CEO 01-15 -- July 31, 2001
CONFLICT OF INTEREST
COUNTY COMMISSIONER EMPLOYED AS OUTSIDE CONSULTANT BY ENGINEERING FIRM SELECTED TO WORK ON COUNTY PROJECTS PURSUANT TO CONSULTANT'S COMPETITIVE NEGOTIATION ACT
To: Name withheld at person's request (Stuart)
A prohibited conflict of interest would be created under Section 112.313(7)(a), Florida Statutes, were a County Commissioner to work as an outside engineering consultant on non-County projects for an engineering firm which has been selected pursuant to Section 287.055, Florida Statutes, the Consultants' Competitive Negotiation Act ("CCNA"), to work on a County project. Because the County's adherence to the requirements of the CCNA means that it selects qualified engineering firms from both within and without the County, rather than solely from within the County, and because, rather than distributing the County's professional engineering work to qualified firms located in the County in accordance with a rotation list of all qualified engineering firms located in the County, the County selects three of the most qualified firms using a set of selection criteria, the County's selection of a professional engineering firm pursuant to the CCNA is not the equivalent of the County's use of a rotation list of providers/vendors located within the County for its purchase of goods and services, an exemption provided in Section 112.313(12)(a), Florida Statutes.
Would a prohibited conflict of interest be created were you, a County Commissioner, to work as an outside engineering consultant on non-County projects for an engineering firm which has been selected pursuant to Section 287.055, Florida Statutes, the CCNA, to work on a County project?
Your question is answered in the affirmative.
In your letter of inquiry, you advise that you are both a Florida licensed Professional Engineer and a member of the Martin County Board of County Commissioners, having been elected to the County Commission during the September 2000 primary elections. You also relate that prior to taking office you were employed by Martin County as a "government engineer." You had no "pre-existing outside contractual relationships," you advise. Now, however, you would like to be able to work as an outside engineering consultant on non-Martin County projects for an engineering firm that has been selected pursuant to Florida's Consultant's Competitive Negotiation Act ("CCNA"), Section 287.055, Florida Statutes, to work on County projects, without violating the Code of Ethics. Therefore, you ask whether the exemption of Section 112.313(12)(a), Florida Statutes, relative to business transacted within a city or county through a system of rotation among all qualified suppliers of the goods or services within the city or county, would negate the prohibitions of Section 112.313(7)(a), Florida Statutes.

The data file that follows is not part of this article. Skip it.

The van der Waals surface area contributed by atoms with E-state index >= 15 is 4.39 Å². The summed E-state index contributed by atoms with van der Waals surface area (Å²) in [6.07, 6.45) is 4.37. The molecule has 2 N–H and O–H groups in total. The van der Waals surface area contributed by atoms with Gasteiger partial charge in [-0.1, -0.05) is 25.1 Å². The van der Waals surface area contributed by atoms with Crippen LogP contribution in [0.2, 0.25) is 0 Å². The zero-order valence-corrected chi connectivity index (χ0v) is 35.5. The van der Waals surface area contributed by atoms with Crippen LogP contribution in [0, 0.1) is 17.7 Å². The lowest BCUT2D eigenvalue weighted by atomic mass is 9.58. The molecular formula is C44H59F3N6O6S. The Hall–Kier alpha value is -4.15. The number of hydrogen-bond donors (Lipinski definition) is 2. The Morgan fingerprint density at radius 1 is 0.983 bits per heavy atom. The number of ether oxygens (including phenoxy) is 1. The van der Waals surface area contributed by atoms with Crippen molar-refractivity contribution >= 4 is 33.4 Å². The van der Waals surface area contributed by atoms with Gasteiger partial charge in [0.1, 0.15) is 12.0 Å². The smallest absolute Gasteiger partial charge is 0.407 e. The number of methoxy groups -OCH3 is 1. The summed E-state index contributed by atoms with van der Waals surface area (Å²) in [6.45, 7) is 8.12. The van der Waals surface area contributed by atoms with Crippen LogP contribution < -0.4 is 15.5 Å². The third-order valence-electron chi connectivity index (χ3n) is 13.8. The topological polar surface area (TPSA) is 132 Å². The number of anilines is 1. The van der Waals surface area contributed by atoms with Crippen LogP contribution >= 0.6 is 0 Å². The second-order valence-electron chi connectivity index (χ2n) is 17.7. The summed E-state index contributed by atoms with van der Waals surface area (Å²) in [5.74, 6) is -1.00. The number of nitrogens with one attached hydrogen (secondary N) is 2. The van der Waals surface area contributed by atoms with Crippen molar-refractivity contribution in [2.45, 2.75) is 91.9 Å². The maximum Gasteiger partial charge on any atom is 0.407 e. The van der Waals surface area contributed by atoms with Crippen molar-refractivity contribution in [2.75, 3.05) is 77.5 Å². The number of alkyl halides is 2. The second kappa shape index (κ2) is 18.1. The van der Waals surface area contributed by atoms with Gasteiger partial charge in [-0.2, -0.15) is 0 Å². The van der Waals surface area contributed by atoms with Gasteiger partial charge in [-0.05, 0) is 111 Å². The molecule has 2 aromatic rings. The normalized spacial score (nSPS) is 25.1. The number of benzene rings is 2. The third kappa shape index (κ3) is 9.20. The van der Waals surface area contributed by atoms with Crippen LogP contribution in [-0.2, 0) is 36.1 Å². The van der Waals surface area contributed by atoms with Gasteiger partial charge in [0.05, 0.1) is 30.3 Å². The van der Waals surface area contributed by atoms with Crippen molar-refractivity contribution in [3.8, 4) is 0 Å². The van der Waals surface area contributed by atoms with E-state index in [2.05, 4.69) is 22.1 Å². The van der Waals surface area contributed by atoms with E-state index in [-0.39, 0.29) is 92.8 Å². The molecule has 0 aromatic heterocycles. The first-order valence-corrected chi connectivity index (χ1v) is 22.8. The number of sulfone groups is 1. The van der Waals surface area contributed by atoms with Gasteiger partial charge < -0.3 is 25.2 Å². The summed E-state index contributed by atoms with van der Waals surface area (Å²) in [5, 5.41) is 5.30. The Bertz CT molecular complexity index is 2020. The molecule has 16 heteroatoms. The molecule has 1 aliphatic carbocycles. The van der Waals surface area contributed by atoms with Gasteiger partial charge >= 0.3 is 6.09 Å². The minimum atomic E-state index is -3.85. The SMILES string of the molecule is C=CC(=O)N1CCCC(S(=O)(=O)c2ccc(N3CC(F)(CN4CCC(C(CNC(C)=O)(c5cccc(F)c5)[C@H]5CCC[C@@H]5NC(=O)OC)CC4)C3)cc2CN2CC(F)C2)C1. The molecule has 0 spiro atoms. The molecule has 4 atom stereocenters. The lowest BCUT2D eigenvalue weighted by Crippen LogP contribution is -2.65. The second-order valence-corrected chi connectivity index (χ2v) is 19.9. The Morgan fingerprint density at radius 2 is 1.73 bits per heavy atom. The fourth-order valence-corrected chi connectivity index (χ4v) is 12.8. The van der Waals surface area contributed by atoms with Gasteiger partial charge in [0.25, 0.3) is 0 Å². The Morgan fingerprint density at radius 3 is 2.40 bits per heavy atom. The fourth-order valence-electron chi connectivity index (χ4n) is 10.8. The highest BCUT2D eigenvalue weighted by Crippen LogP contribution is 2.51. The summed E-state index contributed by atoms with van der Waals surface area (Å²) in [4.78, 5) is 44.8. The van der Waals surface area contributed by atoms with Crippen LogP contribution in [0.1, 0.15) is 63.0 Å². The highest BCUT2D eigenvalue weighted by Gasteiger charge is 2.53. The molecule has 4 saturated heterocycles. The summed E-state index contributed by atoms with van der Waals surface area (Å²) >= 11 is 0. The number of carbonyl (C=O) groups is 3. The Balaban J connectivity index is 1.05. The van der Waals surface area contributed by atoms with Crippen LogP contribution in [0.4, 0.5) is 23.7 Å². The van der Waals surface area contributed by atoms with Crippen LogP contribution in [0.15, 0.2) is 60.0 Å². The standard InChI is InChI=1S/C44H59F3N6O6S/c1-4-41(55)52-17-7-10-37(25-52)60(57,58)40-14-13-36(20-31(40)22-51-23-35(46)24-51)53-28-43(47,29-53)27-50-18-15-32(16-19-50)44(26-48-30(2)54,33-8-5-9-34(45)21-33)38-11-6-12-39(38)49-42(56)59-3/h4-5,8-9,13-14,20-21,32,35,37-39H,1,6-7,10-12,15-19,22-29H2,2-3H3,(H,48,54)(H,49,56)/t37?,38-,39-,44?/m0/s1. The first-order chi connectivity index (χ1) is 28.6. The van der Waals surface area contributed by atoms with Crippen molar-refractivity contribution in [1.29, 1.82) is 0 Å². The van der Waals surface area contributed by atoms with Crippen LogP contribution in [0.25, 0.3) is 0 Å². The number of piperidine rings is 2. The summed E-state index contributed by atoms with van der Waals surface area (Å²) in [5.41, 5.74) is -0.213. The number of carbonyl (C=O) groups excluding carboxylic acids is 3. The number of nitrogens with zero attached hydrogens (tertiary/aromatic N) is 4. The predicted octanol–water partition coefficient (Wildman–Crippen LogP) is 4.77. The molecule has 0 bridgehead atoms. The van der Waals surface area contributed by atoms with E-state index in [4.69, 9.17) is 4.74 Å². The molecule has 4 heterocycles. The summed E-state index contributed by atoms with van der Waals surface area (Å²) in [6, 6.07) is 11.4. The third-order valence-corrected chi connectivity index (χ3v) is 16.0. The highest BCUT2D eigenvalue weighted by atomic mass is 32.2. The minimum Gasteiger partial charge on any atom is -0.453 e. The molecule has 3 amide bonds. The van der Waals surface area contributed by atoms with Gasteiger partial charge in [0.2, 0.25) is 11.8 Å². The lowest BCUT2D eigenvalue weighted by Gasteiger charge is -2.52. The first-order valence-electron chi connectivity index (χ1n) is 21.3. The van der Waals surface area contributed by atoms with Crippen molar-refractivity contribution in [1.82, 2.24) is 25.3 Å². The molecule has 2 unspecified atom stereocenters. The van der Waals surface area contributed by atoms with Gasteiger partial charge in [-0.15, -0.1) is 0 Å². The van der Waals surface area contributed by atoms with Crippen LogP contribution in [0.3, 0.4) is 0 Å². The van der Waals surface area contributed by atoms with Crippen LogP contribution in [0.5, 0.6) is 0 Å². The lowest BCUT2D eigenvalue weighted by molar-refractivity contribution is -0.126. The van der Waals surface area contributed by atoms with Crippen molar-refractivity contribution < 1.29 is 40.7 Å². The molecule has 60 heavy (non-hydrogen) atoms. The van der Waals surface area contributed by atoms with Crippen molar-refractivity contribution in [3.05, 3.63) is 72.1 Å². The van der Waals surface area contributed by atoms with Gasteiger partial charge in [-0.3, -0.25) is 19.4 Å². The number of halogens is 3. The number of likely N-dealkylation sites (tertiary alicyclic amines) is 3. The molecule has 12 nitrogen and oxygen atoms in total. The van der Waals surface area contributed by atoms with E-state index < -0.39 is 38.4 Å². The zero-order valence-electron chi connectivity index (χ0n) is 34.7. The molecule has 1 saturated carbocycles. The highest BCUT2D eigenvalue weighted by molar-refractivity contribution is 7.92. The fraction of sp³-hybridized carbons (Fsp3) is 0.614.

In response to questions posited by our staff, you have advised that professional engineering firms become "qualified" by Martin County and listed on the County's "approved" list of consultant engineers through the County's strict adherence to the procedures and guidelines outlined in the CCNA. You also indicate that the County's engineering work is distributed among the "qualified" firms based upon the selection factors listed within the CCNA. You were unable to indicate how many of the engineering firms that have been qualified by County are located within the County or where the engineering firms that actually have contracted with the County are located. However, you did indicate that you would like to perform consultant engineering work on non-Martin County project for engineering firms located both within and outside of Martin County.
In a telephone conversation with our staff, you advised that for each County project for which engineering services are announced under the CCNA, the County Administrator appoints a selection committee consisting of four to seven County employees. The selection committee reviews the qualification statements on file with the County and received from firms in response to the announcement; for larger projects the selection committee also may interview firms. The committee then provides to the County Commission a list of no fewer than three firms, ranked in order of preference, that are deemed to be the most highly qualified to perform the required services. The County Commission reviews the list and can approve, disapprove, or revise the rankings, and may add and rank additional firms onto the list. County staff then begins negotiations with the highest-ranked firm; if those negotiations do not result in a satisfactory contract, negotiations begin with the second-ranked firm, and so forth.
The sections of the Code of Ethics for Public Officers and Employees applicable to your inquiry provide:
DOING BUSINESS WITH ONE'S AGENCY.--No employee of an agency acting in his or her official capacity as a purchasing agent, or public officer acting in his or her official capacity, shall either directly or indirectly purchase, rent, or lease any realty, goods, or services for his or her own agency from any business entity of which the officer or employee or the officer's or employee's spouse or child is an officer, partner, director, or proprietor or in which such officer or employee or the officer's or employee's spouse or child, or any combination of them, has a material interest. Nor shall a public officer or employee, acting in a private capacity, rent, lease, or sell any realty, goods, or services to the officer's or employee's own agency, if he or she is a state officer or employee, or to any political subdivision or any agency thereof, if he or she is serving as an officer or employee of that political subdivision. The foregoing shall not apply to district offices maintained by legislators when such offices are located in the legislator's place of business. This subsection shall not affect or be construed to prohibit contracts entered into prior to: